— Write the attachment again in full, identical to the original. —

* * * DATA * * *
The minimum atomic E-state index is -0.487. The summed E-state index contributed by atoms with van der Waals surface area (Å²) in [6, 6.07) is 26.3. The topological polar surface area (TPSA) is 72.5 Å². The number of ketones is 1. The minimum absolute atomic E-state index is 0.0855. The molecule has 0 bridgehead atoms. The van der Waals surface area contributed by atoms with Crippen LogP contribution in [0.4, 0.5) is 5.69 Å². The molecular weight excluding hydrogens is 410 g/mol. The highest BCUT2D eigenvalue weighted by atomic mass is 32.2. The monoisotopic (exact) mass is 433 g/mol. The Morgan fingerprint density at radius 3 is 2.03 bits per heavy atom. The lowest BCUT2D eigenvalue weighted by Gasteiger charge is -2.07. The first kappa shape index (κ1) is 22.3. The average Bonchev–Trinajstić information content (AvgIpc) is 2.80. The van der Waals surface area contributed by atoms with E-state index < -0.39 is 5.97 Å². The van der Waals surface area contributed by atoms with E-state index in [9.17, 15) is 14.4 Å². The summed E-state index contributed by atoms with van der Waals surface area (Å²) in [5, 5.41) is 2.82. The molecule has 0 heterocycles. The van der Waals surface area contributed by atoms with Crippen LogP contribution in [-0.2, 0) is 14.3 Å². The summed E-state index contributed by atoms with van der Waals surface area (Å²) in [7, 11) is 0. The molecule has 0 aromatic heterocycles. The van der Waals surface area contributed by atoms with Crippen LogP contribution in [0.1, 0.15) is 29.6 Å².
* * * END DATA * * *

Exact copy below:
The minimum atomic E-state index is -0.487. The summed E-state index contributed by atoms with van der Waals surface area (Å²) in [6, 6.07) is 26.3. The topological polar surface area (TPSA) is 72.5 Å². The number of ketones is 1. The minimum absolute atomic E-state index is 0.0855. The molecule has 0 bridgehead atoms. The van der Waals surface area contributed by atoms with Crippen LogP contribution in [0.4, 0.5) is 5.69 Å². The molecular weight excluding hydrogens is 410 g/mol. The highest BCUT2D eigenvalue weighted by atomic mass is 32.2. The monoisotopic (exact) mass is 433 g/mol. The Morgan fingerprint density at radius 3 is 2.03 bits per heavy atom. The lowest BCUT2D eigenvalue weighted by Gasteiger charge is -2.07. The first kappa shape index (κ1) is 22.3. The average Bonchev–Trinajstić information content (AvgIpc) is 2.80. The van der Waals surface area contributed by atoms with E-state index < -0.39 is 5.97 Å². The van der Waals surface area contributed by atoms with E-state index in [9.17, 15) is 14.4 Å². The summed E-state index contributed by atoms with van der Waals surface area (Å²) in [5, 5.41) is 2.82. The molecule has 0 heterocycles. The van der Waals surface area contributed by atoms with Crippen LogP contribution in [-0.2, 0) is 14.3 Å². The summed E-state index contributed by atoms with van der Waals surface area (Å²) in [7, 11) is 0. The molecule has 0 aromatic heterocycles. The van der Waals surface area contributed by atoms with Crippen LogP contribution in [0.1, 0.15) is 29.6 Å².